Egeskov Castle is Europe"s best preserved Renaissance water castle with a history dating to the 14th century. The castle structure was erected by Frands Brockenhuus in 1554. Due to the troubles caused by the civil war known as the Count"s Feud, general civil unrest, and a civil war introducing the Protestant Reformation, most Danish noblemen built their homes as fortifications. The castle is constructed on oaken piles and located in a small lake with a maximum depth of 5 metres. Originally, the only access was by means of a drawbridge. According to legend, it took an entire forest of oak trees to build the foundation, hence the name Egeskov (“oak forest”).
The castle consists of two long buildings connected by a thick double wall, allowing defenders to abandon one house and continue fighting from the other. The double wall is over one meter thick and contains secret staircases and a well. Defenders were able to attack an enemy"s flanks from the two round corner towers. Other medieval defences include artillery ports, scalding holes and arrow slits. The bricks composing the castle are of an oversized medieval type sometimes called 'monks bricks'. The conical towers are constructed in a series of separate panels.
The architecture includes depressed and round-arched windows, round-arched blank arcading within the gables, and a double string course between the high cellar and the ground floor. The structure contains some of the early indoor plumbing design first used in Europe with vertical shafts for waste. The thick double wall also contains a water well which is accessed from the servants kitchen in the east house. Several of the large rooms have massive parallel exposed beams with some end carving.
Contents of the castle include a massive iron chest from at least as early as the 16th century, which derived from Hvedholm Castle, a property earlier owned by the Egeskov estate about ten kilometers to the west.
Numerous oil paintings are found within the castle including a large painting in the great hall on the first floor of Niels Juel, who defeated the Swedish force in the Battle of Køge Bay in the year 1677.
Other buildings belonging to Egeskov include Ladegården, a thatched half-timbered building which is now part of the museum. Other buildings are used by the museum and for farming. Surrounding the castle is an old park, covering 20 hectares of land. The park is divided into a number of gardens. The renaissance garden features fountains, a gravel path and topiary figures. The fuchsia garden, one of the largest in Europe, contains 104 different species. Other gardens near the castle include an English garden, a water garden, an herb garden, a vegetable garden, and a peasant"s garden (bondehave). The gardens also feature four hedge mazes. The oldest is a beech maze several hundreds of years old. This garden is trimmed every year to prevent the trees from dying. The newest maze is the world"s largest bamboo maze. It features a Chinese tower in the centre, and a bridge from the tower provides the exit from the maze. The parks feature a three-meter-tall sundial designed by Danish poet and mathematician, Piet Hein.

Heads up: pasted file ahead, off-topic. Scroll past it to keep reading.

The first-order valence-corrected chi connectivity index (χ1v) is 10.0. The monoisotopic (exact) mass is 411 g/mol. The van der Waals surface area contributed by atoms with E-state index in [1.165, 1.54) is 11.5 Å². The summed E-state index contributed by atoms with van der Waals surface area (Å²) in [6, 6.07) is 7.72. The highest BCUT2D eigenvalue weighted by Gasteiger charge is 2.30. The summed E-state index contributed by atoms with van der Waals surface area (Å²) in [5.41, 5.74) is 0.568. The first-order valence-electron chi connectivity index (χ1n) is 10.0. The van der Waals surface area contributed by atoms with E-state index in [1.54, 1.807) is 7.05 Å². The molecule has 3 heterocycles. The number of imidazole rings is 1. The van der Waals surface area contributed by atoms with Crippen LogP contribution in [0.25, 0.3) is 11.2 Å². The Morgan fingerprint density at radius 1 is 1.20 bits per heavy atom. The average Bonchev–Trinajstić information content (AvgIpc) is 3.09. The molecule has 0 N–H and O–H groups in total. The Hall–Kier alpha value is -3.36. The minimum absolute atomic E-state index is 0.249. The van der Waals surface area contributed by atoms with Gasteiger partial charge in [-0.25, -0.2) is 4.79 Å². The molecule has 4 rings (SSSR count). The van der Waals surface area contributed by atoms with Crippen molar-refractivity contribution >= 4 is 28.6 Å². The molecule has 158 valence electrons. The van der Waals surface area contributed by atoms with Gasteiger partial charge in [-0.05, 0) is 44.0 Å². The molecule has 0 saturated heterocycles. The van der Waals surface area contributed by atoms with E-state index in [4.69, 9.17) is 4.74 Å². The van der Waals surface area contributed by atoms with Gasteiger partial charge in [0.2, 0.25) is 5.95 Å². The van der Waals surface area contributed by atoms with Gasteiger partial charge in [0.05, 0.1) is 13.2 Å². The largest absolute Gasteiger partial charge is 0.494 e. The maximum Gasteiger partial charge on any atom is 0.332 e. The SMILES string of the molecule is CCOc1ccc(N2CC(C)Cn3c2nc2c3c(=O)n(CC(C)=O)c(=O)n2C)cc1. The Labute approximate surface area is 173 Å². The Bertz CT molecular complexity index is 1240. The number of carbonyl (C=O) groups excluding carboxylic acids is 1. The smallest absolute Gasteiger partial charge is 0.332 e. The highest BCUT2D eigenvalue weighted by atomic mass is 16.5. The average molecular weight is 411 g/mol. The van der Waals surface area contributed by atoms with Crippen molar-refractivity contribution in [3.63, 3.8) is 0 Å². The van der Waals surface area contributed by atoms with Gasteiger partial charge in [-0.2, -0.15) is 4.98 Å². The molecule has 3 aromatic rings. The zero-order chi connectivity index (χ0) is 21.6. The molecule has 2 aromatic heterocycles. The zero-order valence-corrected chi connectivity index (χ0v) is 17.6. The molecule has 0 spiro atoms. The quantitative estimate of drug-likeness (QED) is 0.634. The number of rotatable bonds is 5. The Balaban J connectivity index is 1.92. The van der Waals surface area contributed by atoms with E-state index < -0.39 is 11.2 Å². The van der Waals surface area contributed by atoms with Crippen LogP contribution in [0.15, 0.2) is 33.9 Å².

The estate includes an additional eight square kilometres; 2.5 square kilometres is forest, with the rest being farmland. The estate has belonged to the Ahlefeldt-Laurvig-Bille family since 1784. In 1986, a full-sized replica of the castle was built in Hokkaidō, Japan, to hold anaquarium. This was constructed with the permission of the Egeskov"s owners at the time, Count Claus and Countess Louisa Ahlefeldt-Laurvig-Bille.
Egeskov is today a home to the several museums, like vintage automobile, motorcycle and flying vehicles collection. Most of the castle is open to the public, except for the areas used by Count Michael and Countess Caroline Ahlefeldt-Laurvig-Bille. The museum of agriculture and the horse wagon collection is located in the building Ladegård mentioned previously.References:
Charlottenburg Palace is the largest palace in Berlin and the only surviving royal residence in the city dating back to the time of the Hohenzollern family. The original palace was commissioned by Sophie Charlotte, the wife of Friedrich III, Elector of Brandenburg in what was then the village of Lietzow. Originally named Lietzenburg, the palace was designed by Johann Arnold Nering in baroque style. The inauguration of the palace was celebrated on 11 July 1699, Frederick's 42nd birthday.